The sloppy writing dragged down the pace significantly. There’s a LOT of superfluous writing. Even though Russell was doing many “exciting” things in his video games, I didn’t feel like I was in the game. Rather it felt like I was reading an instruction manual because Grossman would dedicate at least five pages to introducing the video games characters and history. And because Russell embarks on a mission to play ALL of Black Art’s games, the banal info-dumping keeps happening. I know it’s hard to avoid for the author who wanted to squeeze all these video games into one novel, but in the end, I didn’t care for any of them because there wasn’t enough room to fully immerse me into all these different games. So you are left with a very boring “summary” of the game which doesn’t sound too different from the one you read in the last chapter. Even though it was fast paced in that Grossman covers the entire creation story of Endoria (the Realm of Gold world) in ten pages, it read like a chunk of filler text that didn’t play a role in the story as a whole.
I found a trend in Grossman’s writing: he LOVES long lists with an intense passion. Lists that go four times longer than they should. Lists that read like space filler. Where’s the editor?
Speaking of filler text, here are some puzzling examples I’ve encountered:
“language and reality have no sacred connection.” pffffftttt.
“the prince emerges, ready to do what must be done.” Which is?
“He is, without any doubt, what Simon looks like in his deepest, most private fantasies.” Why would you know that?
“slightly precious-looking saber stance” Precious-looking? seriously? there isn’t a better word for this?
Second-Person Narrative, I Want Nothing to do With This Guy:
I hated it. The use of second person made the book annoying. Maybe it was supposed to make me feel engaged to the novel, but it felt like the book was pointing fingers at me, desperately trying to mold me. Or it sounded too much like a commercial. How ironic for a book about having control and choosing your own path. The more I encountered the second person narrative, the more I felt like being a rebel:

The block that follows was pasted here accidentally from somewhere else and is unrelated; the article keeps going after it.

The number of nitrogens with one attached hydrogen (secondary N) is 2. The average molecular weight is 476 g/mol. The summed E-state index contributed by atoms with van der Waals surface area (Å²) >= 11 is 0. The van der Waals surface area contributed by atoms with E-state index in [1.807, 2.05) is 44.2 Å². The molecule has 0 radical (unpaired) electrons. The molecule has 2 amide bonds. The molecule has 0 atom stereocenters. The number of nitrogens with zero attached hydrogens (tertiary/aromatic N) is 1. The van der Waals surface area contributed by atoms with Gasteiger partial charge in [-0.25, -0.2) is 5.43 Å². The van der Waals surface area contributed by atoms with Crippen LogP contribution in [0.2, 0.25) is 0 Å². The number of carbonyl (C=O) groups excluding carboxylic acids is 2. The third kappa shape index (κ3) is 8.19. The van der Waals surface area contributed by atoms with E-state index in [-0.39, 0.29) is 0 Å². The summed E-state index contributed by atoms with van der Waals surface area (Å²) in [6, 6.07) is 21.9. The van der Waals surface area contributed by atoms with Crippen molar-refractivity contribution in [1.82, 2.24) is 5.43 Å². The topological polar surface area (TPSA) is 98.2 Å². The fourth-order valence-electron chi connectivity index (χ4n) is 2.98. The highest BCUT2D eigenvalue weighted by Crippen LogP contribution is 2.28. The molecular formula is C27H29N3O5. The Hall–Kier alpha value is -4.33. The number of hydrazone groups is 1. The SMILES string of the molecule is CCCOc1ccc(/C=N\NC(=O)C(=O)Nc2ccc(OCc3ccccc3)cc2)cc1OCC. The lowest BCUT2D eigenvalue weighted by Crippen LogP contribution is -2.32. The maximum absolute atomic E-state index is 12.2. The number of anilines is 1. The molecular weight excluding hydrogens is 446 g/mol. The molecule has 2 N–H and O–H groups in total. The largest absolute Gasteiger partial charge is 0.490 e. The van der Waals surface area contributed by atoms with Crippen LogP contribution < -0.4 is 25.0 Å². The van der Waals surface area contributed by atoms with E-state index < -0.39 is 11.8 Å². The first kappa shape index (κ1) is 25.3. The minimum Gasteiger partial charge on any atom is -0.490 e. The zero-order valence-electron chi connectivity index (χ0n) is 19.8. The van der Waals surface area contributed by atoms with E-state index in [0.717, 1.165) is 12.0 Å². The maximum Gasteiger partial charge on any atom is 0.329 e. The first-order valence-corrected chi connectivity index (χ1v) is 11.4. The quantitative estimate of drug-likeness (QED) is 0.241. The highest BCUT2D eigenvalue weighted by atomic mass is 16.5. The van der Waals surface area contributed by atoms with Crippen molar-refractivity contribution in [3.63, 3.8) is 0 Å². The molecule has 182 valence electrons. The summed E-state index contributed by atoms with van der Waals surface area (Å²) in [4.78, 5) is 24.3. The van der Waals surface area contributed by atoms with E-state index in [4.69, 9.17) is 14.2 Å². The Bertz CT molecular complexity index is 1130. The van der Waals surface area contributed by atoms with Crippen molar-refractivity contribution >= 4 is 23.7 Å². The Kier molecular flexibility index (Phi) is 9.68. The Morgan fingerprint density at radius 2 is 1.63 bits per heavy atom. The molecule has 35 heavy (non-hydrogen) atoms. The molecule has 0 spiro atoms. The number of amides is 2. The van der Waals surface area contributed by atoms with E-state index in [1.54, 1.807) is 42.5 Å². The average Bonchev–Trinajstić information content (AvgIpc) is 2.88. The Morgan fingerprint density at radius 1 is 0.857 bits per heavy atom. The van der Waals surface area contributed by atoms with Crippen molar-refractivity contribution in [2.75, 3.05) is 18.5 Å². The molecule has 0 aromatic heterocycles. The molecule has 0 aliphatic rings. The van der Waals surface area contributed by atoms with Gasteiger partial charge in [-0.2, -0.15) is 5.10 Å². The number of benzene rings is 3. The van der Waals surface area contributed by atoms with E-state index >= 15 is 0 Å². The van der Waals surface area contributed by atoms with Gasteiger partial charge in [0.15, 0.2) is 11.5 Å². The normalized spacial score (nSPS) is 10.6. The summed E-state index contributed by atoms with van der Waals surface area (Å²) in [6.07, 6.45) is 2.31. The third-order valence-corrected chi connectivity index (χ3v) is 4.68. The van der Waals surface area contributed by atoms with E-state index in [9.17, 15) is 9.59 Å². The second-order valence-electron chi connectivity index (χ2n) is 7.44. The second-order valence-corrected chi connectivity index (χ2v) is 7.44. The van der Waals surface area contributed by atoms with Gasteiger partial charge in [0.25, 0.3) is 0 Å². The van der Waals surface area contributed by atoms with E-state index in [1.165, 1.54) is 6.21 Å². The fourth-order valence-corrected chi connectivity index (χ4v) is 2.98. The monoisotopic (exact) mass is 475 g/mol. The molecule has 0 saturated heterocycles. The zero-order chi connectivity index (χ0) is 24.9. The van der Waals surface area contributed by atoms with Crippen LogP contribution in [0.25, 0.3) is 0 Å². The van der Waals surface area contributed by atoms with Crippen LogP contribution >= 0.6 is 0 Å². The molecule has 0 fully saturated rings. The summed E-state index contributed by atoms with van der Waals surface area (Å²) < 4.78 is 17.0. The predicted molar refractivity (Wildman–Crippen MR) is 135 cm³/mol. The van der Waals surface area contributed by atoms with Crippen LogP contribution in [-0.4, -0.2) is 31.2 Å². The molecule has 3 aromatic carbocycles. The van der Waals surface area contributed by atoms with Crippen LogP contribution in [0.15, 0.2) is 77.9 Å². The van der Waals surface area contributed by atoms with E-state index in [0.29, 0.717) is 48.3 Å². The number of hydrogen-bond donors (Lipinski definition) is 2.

“You should be combing the galaxy for Mournblade and kicking bugs off your to-do list.”
Yeah, YOU should, Russell, not me–but YOU. God forbid YOU do the job YOU are paid to do.
“Evidently you have been crying.”
No! I have NOT been crying. And even if I was, I don’t need YOU to “evidently” point it out.
I knew the second person narrative is addressing Russel or Simon, and not me. But it felt like the book was addressing me as if I was in their shoes. A position I did not want to be in. I didn’t want to be the anti-social genius who died in a “ridiculous accident,” nor did I want to be the twenty-eight year old loser who came crawling back to his “nerdy” friends.
Stuff I Learned from You:
1) Don’t title a book “You”
2) Video game designers from the nineties are masochists and have poorly designed game creating software. These are the people behind user experience?
3) Adding a penis is the perfect way to make readers do a double take. You also know when a penis appears that the author is getting desperate.
4) People said “Screenshots or it didn’t happen.” in 1998. So hipster.
5) Even professionals have poor grammar and write stuff like, “Fix soonest please.”
I literally rather watch paint dry than read this drivel again. CONFESSION: One of few reasons I finished You after the first five pages was so that I can take out my anger in a review. I found You disjointed and painfully banal–I didn’t even know it was possible to make video games boring, but this book succeeded. I didn’t care for the characters, nor the first/second/third-person narrative. It’s portrayal of women didn’t impress me either. The book tried so hard to be deep, but just fell flat. However, there are others who LOVE this novel for its introspective, authentic look at life and the nineties video game industry.
It makes me sad that I was so excited for this book too. I was squealing inside when I saw it in Barnes and Noble’s. Lovely cover though. Now that I’ve written this review, I can finally delete You from my Kindle.